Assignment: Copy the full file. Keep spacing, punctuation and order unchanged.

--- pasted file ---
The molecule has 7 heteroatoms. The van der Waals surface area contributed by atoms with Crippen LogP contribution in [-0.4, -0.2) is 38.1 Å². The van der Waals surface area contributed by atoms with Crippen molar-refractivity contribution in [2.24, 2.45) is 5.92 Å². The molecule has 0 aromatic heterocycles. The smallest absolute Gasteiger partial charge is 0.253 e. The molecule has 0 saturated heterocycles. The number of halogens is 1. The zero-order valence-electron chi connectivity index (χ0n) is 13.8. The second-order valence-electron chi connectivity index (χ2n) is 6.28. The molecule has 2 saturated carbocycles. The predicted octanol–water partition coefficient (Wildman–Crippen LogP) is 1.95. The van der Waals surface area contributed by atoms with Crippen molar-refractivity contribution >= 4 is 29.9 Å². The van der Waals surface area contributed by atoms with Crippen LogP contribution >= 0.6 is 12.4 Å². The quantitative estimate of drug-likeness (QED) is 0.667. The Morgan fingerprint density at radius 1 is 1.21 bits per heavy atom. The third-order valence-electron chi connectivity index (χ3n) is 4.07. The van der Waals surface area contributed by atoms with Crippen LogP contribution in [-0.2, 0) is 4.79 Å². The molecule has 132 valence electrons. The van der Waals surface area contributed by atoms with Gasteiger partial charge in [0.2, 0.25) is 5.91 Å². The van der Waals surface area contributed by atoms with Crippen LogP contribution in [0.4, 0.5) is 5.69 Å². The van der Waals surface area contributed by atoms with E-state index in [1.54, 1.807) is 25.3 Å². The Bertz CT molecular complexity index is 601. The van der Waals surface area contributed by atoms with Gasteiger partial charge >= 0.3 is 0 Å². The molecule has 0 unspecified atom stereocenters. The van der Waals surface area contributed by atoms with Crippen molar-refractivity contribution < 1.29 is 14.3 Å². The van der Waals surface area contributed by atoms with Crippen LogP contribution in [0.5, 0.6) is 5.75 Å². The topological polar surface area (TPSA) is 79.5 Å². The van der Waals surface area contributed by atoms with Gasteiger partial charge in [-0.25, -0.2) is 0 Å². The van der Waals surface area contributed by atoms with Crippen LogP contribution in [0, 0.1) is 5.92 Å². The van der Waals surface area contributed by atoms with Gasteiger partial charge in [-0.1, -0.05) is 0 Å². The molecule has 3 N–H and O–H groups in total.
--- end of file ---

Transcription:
The molecule has 7 heteroatoms. The van der Waals surface area contributed by atoms with Crippen LogP contribution in [-0.4, -0.2) is 38.1 Å². The van der Waals surface area contributed by atoms with Crippen molar-refractivity contribution in [2.24, 2.45) is 5.92 Å². The molecule has 0 aromatic heterocycles. The smallest absolute Gasteiger partial charge is 0.253 e. The molecule has 0 saturated heterocycles. The number of halogens is 1. The zero-order valence-electron chi connectivity index (χ0n) is 13.8. The second-order valence-electron chi connectivity index (χ2n) is 6.28. The molecule has 2 saturated carbocycles. The predicted octanol–water partition coefficient (Wildman–Crippen LogP) is 1.95. The van der Waals surface area contributed by atoms with Crippen molar-refractivity contribution >= 4 is 29.9 Å². The van der Waals surface area contributed by atoms with Crippen LogP contribution >= 0.6 is 12.4 Å². The quantitative estimate of drug-likeness (QED) is 0.667. The Morgan fingerprint density at radius 1 is 1.21 bits per heavy atom. The third-order valence-electron chi connectivity index (χ3n) is 4.07. The van der Waals surface area contributed by atoms with Crippen LogP contribution in [-0.2, 0) is 4.79 Å². The molecule has 132 valence electrons. The van der Waals surface area contributed by atoms with Gasteiger partial charge in [0.2, 0.25) is 5.91 Å². The van der Waals surface area contributed by atoms with Crippen LogP contribution in [0.4, 0.5) is 5.69 Å². The van der Waals surface area contributed by atoms with E-state index in [1.54, 1.807) is 25.3 Å². The Bertz CT molecular complexity index is 601. The van der Waals surface area contributed by atoms with Gasteiger partial charge >= 0.3 is 0 Å². The molecule has 0 unspecified atom stereocenters. The van der Waals surface area contributed by atoms with Crippen molar-refractivity contribution < 1.29 is 14.3 Å². The van der Waals surface area contributed by atoms with Crippen LogP contribution in [0.5, 0.6) is 5.75 Å². The topological polar surface area (TPSA) is 79.5 Å². The van der Waals surface area contributed by atoms with Gasteiger partial charge in [-0.25, -0.2) is 0 Å². The van der Waals surface area contributed by atoms with Crippen LogP contribution in [0, 0.1) is 5.92 Å². The van der Waals surface area contributed by atoms with Gasteiger partial charge in [-0.1, -0.05) is 0 Å². The molecule has 3 N–H and O–H groups in total.